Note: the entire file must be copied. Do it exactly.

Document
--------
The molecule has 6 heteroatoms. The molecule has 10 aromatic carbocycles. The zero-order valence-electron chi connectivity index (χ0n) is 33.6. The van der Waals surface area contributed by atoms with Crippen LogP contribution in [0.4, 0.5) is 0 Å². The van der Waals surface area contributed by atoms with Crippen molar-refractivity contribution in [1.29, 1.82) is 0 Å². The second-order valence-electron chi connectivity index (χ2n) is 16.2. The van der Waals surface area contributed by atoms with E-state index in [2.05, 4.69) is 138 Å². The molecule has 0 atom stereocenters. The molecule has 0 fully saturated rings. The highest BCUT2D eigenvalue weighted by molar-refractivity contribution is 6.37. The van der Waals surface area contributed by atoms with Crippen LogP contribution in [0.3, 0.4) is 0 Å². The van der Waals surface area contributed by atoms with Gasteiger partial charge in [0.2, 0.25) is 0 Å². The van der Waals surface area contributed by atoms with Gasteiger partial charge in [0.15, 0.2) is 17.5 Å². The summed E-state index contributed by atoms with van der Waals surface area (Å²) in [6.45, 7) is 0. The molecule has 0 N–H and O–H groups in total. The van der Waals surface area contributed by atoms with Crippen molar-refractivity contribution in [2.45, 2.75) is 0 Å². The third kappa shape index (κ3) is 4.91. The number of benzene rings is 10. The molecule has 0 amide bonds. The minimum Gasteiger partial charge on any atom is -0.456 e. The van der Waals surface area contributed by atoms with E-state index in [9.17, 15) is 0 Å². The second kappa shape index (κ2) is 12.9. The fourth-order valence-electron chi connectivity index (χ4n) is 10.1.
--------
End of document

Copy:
The molecule has 6 heteroatoms. The molecule has 10 aromatic carbocycles. The zero-order valence-electron chi connectivity index (χ0n) is 33.6. The van der Waals surface area contributed by atoms with Crippen LogP contribution in [0.4, 0.5) is 0 Å². The van der Waals surface area contributed by atoms with Crippen molar-refractivity contribution in [1.29, 1.82) is 0 Å². The second-order valence-electron chi connectivity index (χ2n) is 16.2. The van der Waals surface area contributed by atoms with E-state index in [2.05, 4.69) is 138 Å². The molecule has 0 atom stereocenters. The molecule has 0 fully saturated rings. The highest BCUT2D eigenvalue weighted by molar-refractivity contribution is 6.37. The van der Waals surface area contributed by atoms with Crippen LogP contribution in [0.3, 0.4) is 0 Å². The van der Waals surface area contributed by atoms with Gasteiger partial charge in [0.2, 0.25) is 0 Å². The van der Waals surface area contributed by atoms with Gasteiger partial charge in [0.15, 0.2) is 17.5 Å². The summed E-state index contributed by atoms with van der Waals surface area (Å²) in [6.45, 7) is 0. The molecule has 0 N–H and O–H groups in total. The van der Waals surface area contributed by atoms with Crippen molar-refractivity contribution in [2.45, 2.75) is 0 Å². The third kappa shape index (κ3) is 4.91. The number of benzene rings is 10. The molecule has 0 amide bonds. The minimum Gasteiger partial charge on any atom is -0.456 e. The van der Waals surface area contributed by atoms with E-state index in [9.17, 15) is 0 Å². The second kappa shape index (κ2) is 12.9. The fourth-order valence-electron chi connectivity index (χ4n) is 10.1.